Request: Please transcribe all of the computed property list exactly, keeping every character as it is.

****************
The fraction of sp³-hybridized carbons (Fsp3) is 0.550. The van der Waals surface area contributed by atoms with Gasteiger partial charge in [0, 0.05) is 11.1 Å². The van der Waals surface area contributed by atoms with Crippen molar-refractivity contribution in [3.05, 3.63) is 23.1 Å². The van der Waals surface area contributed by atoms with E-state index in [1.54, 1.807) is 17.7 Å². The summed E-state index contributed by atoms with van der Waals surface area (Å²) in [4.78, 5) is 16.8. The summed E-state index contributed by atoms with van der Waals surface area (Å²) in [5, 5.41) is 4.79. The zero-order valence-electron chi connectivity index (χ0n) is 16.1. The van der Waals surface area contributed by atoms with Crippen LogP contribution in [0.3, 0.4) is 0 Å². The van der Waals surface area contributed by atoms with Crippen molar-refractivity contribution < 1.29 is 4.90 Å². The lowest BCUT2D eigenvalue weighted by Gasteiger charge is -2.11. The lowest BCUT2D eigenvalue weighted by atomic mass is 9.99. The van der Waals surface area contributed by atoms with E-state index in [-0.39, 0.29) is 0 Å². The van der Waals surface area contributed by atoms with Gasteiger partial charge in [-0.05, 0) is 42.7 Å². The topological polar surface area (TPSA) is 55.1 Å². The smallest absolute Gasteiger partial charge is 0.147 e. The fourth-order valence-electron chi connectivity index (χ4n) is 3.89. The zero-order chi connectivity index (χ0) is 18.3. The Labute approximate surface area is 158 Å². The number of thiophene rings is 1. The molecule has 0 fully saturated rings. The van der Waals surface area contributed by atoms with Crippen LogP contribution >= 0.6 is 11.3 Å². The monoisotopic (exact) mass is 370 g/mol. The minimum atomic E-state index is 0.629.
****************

The fraction of sp³-hybridized carbons (Fsp3) is 0.550. The van der Waals surface area contributed by atoms with Gasteiger partial charge in [0, 0.05) is 11.1 Å². The van der Waals surface area contributed by atoms with Crippen molar-refractivity contribution in [3.05, 3.63) is 23.1 Å². The van der Waals surface area contributed by atoms with E-state index in [1.54, 1.807) is 17.7 Å². The summed E-state index contributed by atoms with van der Waals surface area (Å²) in [4.78, 5) is 16.8. The summed E-state index contributed by atoms with van der Waals surface area (Å²) in [5, 5.41) is 4.79. The zero-order valence-electron chi connectivity index (χ0n) is 16.1. The van der Waals surface area contributed by atoms with Crippen LogP contribution in [0.3, 0.4) is 0 Å². The van der Waals surface area contributed by atoms with Crippen molar-refractivity contribution < 1.29 is 4.90 Å². The lowest BCUT2D eigenvalue weighted by Gasteiger charge is -2.11. The lowest BCUT2D eigenvalue weighted by atomic mass is 9.99. The van der Waals surface area contributed by atoms with E-state index in [-0.39, 0.29) is 0 Å². The van der Waals surface area contributed by atoms with Gasteiger partial charge in [-0.05, 0) is 42.7 Å². The topological polar surface area (TPSA) is 55.1 Å². The smallest absolute Gasteiger partial charge is 0.147 e. The fourth-order valence-electron chi connectivity index (χ4n) is 3.89. The zero-order chi connectivity index (χ0) is 18.3. The Labute approximate surface area is 158 Å². The number of thiophene rings is 1. The molecule has 0 fully saturated rings. The van der Waals surface area contributed by atoms with Crippen LogP contribution >= 0.6 is 11.3 Å². The monoisotopic (exact) mass is 370 g/mol. The minimum atomic E-state index is 0.629.